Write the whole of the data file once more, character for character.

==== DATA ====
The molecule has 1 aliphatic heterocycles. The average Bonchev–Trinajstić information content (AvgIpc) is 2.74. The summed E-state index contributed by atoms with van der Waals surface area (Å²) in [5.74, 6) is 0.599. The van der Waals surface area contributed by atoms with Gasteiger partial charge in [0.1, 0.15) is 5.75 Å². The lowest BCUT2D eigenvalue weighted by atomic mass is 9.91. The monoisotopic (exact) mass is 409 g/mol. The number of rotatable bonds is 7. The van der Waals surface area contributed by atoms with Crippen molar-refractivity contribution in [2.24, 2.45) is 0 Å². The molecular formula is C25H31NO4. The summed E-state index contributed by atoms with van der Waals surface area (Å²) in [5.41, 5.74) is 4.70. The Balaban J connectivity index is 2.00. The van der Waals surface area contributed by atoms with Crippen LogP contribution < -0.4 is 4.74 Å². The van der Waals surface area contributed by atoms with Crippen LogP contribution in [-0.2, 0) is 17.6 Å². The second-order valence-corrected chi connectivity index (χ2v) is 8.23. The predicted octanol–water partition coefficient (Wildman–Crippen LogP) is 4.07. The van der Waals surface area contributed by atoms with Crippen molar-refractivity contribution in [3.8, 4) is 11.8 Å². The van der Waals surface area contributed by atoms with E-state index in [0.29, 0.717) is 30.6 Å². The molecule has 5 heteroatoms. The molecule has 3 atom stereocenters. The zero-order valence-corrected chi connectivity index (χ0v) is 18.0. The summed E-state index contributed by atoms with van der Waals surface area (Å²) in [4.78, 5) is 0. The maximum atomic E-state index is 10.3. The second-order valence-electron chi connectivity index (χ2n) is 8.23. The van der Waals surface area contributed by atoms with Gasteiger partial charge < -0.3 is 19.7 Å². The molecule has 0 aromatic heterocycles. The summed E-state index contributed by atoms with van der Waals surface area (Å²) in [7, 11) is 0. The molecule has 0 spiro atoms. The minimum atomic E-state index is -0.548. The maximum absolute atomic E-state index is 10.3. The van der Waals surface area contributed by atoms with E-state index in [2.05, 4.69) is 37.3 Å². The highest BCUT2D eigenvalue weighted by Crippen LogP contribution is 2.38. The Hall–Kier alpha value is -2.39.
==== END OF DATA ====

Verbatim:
The molecule has 1 aliphatic heterocycles. The average Bonchev–Trinajstić information content (AvgIpc) is 2.74. The summed E-state index contributed by atoms with van der Waals surface area (Å²) in [5.74, 6) is 0.599. The van der Waals surface area contributed by atoms with Gasteiger partial charge in [0.1, 0.15) is 5.75 Å². The lowest BCUT2D eigenvalue weighted by atomic mass is 9.91. The monoisotopic (exact) mass is 409 g/mol. The number of rotatable bonds is 7. The van der Waals surface area contributed by atoms with Crippen molar-refractivity contribution in [2.24, 2.45) is 0 Å². The molecular formula is C25H31NO4. The summed E-state index contributed by atoms with van der Waals surface area (Å²) in [5.41, 5.74) is 4.70. The Balaban J connectivity index is 2.00. The van der Waals surface area contributed by atoms with Crippen LogP contribution < -0.4 is 4.74 Å². The van der Waals surface area contributed by atoms with Crippen LogP contribution in [-0.2, 0) is 17.6 Å². The second-order valence-corrected chi connectivity index (χ2v) is 8.23. The predicted octanol–water partition coefficient (Wildman–Crippen LogP) is 4.07. The van der Waals surface area contributed by atoms with Crippen molar-refractivity contribution in [3.8, 4) is 11.8 Å². The van der Waals surface area contributed by atoms with E-state index in [0.29, 0.717) is 30.6 Å². The molecule has 5 heteroatoms. The molecule has 3 atom stereocenters. The zero-order valence-corrected chi connectivity index (χ0v) is 18.0. The summed E-state index contributed by atoms with van der Waals surface area (Å²) in [4.78, 5) is 0. The maximum atomic E-state index is 10.3. The second-order valence-electron chi connectivity index (χ2n) is 8.23. The van der Waals surface area contributed by atoms with Gasteiger partial charge < -0.3 is 19.7 Å². The molecule has 0 aromatic heterocycles. The summed E-state index contributed by atoms with van der Waals surface area (Å²) in [7, 11) is 0. The molecule has 0 spiro atoms. The minimum atomic E-state index is -0.548. The maximum absolute atomic E-state index is 10.3. The van der Waals surface area contributed by atoms with E-state index in [2.05, 4.69) is 37.3 Å². The highest BCUT2D eigenvalue weighted by Crippen LogP contribution is 2.38. The Hall–Kier alpha value is -2.39.